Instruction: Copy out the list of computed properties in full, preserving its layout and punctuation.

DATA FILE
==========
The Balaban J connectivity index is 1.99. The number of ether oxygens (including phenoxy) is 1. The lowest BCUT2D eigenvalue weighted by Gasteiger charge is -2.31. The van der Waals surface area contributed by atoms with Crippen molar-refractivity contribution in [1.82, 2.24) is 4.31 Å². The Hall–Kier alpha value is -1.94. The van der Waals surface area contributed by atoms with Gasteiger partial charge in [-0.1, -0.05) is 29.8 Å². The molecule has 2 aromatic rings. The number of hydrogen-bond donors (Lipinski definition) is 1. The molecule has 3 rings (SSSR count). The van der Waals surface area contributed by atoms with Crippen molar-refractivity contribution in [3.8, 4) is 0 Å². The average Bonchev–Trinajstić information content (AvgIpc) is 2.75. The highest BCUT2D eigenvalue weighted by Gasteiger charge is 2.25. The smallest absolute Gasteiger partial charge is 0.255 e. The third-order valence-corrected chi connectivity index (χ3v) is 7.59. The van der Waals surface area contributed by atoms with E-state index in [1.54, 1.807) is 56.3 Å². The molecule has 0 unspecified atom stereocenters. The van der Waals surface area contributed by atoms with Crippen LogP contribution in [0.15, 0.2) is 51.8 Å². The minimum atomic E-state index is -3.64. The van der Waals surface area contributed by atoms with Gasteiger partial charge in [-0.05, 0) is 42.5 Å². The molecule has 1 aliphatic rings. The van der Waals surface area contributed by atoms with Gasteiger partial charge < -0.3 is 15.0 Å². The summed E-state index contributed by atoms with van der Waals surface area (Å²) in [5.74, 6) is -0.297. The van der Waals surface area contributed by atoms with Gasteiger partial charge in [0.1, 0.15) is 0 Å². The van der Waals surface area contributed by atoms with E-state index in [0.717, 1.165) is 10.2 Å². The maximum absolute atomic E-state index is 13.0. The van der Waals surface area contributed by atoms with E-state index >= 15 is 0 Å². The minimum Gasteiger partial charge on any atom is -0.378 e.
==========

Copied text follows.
The Balaban J connectivity index is 1.99. The number of ether oxygens (including phenoxy) is 1. The lowest BCUT2D eigenvalue weighted by Gasteiger charge is -2.31. The van der Waals surface area contributed by atoms with Crippen molar-refractivity contribution in [1.82, 2.24) is 4.31 Å². The Hall–Kier alpha value is -1.94. The van der Waals surface area contributed by atoms with Gasteiger partial charge in [-0.1, -0.05) is 29.8 Å². The molecule has 2 aromatic rings. The number of hydrogen-bond donors (Lipinski definition) is 1. The molecule has 3 rings (SSSR count). The van der Waals surface area contributed by atoms with Crippen molar-refractivity contribution in [3.8, 4) is 0 Å². The average Bonchev–Trinajstić information content (AvgIpc) is 2.75. The highest BCUT2D eigenvalue weighted by Gasteiger charge is 2.25. The smallest absolute Gasteiger partial charge is 0.255 e. The third-order valence-corrected chi connectivity index (χ3v) is 7.59. The van der Waals surface area contributed by atoms with E-state index in [1.54, 1.807) is 56.3 Å². The molecule has 0 unspecified atom stereocenters. The van der Waals surface area contributed by atoms with Crippen LogP contribution in [0.15, 0.2) is 51.8 Å². The minimum atomic E-state index is -3.64. The van der Waals surface area contributed by atoms with Gasteiger partial charge in [-0.05, 0) is 42.5 Å². The molecule has 1 aliphatic rings. The van der Waals surface area contributed by atoms with Gasteiger partial charge < -0.3 is 15.0 Å². The summed E-state index contributed by atoms with van der Waals surface area (Å²) in [5.74, 6) is -0.297. The van der Waals surface area contributed by atoms with Gasteiger partial charge in [0.1, 0.15) is 0 Å². The van der Waals surface area contributed by atoms with E-state index in [0.717, 1.165) is 10.2 Å². The maximum absolute atomic E-state index is 13.0. The van der Waals surface area contributed by atoms with E-state index >= 15 is 0 Å². The minimum Gasteiger partial charge on any atom is -0.378 e.